Are service providers in the U.S. behind on implementing IPv6, and, if so, could that hurt their enterprise customers?
Some of the largest service providers in the U.S. -- like AT&T, Verizon and Comcast -- are executing well on their IPv6 enablement strategies. AT&T has several million broadband customers enabled for IPv6, while more than 45% of Verizon's mobile traffic is currently going over IPv6. These providers started the IPv6 enablement process several years back, and the preparation is now paying off.
Most smaller providers, however, are far behind in implementing IPv6, and they will have to catch up quickly. These providers typically did not commit to a good IPv6 strategy and choose to hedge using stop-gap solutions like carrier-grade NAT. The American Registry of Internet Numbers is expected to run out of IPv4 address space by the end of 2014 or early 2015, and more enterprise customers are starting to demand IPv6 service. The laggards will face steep learning curves, early equipment refreshes, aggressive process changes and significant challenges -- all of which translate into higher enablement costs.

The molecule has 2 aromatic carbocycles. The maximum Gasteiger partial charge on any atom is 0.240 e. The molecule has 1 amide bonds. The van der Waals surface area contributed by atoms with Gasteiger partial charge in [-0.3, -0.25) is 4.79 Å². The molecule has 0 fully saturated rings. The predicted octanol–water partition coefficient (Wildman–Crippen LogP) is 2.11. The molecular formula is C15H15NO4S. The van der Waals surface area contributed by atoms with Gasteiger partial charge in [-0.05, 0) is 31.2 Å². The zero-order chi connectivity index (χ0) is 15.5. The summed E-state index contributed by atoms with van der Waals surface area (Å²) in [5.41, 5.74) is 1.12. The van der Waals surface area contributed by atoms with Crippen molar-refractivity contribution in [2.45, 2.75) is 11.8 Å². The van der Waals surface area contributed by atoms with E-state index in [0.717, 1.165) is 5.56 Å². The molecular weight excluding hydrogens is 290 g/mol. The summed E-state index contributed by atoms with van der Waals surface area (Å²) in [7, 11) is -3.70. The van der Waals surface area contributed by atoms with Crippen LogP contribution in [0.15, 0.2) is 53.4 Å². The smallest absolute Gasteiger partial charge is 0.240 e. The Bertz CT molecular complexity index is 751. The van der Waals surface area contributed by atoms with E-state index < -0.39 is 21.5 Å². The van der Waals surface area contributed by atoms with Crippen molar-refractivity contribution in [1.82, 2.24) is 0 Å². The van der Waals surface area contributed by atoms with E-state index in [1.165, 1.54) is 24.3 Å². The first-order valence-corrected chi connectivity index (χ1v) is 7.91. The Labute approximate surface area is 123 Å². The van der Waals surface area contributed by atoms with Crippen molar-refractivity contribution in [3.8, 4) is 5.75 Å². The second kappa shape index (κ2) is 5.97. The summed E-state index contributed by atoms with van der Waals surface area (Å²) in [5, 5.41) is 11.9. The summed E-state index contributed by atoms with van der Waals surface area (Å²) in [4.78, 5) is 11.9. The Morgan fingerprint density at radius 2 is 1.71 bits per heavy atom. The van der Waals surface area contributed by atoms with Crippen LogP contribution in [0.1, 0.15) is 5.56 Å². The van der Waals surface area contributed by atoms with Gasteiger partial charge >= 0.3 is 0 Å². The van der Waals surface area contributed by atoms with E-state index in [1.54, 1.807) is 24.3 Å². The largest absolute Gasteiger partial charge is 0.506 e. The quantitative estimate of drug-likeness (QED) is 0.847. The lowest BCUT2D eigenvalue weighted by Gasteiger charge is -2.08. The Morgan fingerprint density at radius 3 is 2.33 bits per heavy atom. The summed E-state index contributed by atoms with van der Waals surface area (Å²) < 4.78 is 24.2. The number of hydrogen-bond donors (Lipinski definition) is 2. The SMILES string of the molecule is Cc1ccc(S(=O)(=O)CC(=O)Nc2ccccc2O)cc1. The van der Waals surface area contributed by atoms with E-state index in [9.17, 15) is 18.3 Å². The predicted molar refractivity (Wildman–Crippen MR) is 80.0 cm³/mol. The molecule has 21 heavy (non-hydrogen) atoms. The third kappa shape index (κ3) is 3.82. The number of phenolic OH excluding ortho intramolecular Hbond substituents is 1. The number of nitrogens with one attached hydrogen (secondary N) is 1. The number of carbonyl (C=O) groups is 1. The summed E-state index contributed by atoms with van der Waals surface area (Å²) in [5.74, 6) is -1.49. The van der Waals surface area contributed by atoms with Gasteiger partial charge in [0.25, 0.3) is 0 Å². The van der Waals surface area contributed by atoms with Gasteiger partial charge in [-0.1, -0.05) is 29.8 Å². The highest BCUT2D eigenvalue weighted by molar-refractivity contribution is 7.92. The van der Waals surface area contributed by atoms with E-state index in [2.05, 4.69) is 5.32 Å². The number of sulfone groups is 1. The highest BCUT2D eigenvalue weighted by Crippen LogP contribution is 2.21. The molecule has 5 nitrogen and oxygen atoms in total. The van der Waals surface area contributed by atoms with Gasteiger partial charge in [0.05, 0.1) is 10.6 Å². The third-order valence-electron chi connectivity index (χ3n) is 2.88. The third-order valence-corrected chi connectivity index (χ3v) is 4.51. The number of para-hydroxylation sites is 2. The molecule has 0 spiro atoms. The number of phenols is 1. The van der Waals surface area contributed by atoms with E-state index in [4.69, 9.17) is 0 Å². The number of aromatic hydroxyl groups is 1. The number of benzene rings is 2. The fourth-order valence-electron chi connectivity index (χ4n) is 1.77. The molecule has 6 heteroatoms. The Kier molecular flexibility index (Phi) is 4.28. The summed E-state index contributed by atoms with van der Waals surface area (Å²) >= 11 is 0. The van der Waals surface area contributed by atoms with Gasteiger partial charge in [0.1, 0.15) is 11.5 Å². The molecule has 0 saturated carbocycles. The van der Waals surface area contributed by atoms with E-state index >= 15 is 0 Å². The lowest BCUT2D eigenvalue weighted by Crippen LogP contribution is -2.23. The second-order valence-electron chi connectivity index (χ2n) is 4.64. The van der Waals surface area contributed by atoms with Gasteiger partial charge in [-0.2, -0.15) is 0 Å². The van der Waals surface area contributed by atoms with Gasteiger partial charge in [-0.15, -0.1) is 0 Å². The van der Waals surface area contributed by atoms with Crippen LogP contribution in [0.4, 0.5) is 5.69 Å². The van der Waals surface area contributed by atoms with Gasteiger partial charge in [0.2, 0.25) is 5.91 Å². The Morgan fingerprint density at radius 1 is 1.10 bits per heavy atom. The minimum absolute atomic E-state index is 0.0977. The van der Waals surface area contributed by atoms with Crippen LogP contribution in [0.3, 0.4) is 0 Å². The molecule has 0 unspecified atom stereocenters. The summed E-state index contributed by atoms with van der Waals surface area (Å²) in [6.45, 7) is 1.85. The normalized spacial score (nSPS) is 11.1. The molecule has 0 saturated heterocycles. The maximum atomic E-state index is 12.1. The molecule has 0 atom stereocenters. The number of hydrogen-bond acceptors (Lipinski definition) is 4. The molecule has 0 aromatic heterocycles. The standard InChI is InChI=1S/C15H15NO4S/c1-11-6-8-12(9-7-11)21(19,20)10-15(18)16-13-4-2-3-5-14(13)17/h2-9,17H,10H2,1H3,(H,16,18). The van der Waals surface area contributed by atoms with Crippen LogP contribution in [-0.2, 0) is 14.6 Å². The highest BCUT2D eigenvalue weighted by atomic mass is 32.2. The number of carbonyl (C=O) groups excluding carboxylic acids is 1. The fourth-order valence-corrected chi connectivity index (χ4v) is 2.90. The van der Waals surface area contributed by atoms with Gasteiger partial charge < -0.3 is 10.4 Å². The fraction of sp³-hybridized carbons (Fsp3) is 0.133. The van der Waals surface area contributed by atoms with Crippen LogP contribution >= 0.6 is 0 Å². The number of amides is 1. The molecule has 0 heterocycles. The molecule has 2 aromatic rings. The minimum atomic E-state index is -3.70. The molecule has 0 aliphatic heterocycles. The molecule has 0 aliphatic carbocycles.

Multiple studies have shown that enterprise customers expect their providers to help them through the IPv6 transition and provide the necessary services. The IPv6 enablement plans of enterprises are gated to a significant extent by their service providers and managed service providers. Today, there are enterprises waiting for their providers to upgrade gateway routers and provider edge routers to provide IPv6 connectivity at the same level of performance as IPv4. Enterprises are looking for professional services and support from their service providers to assist with an effective IPv6 transition. So at this time, IPv6 readiness is a differentiator for telecom providers.
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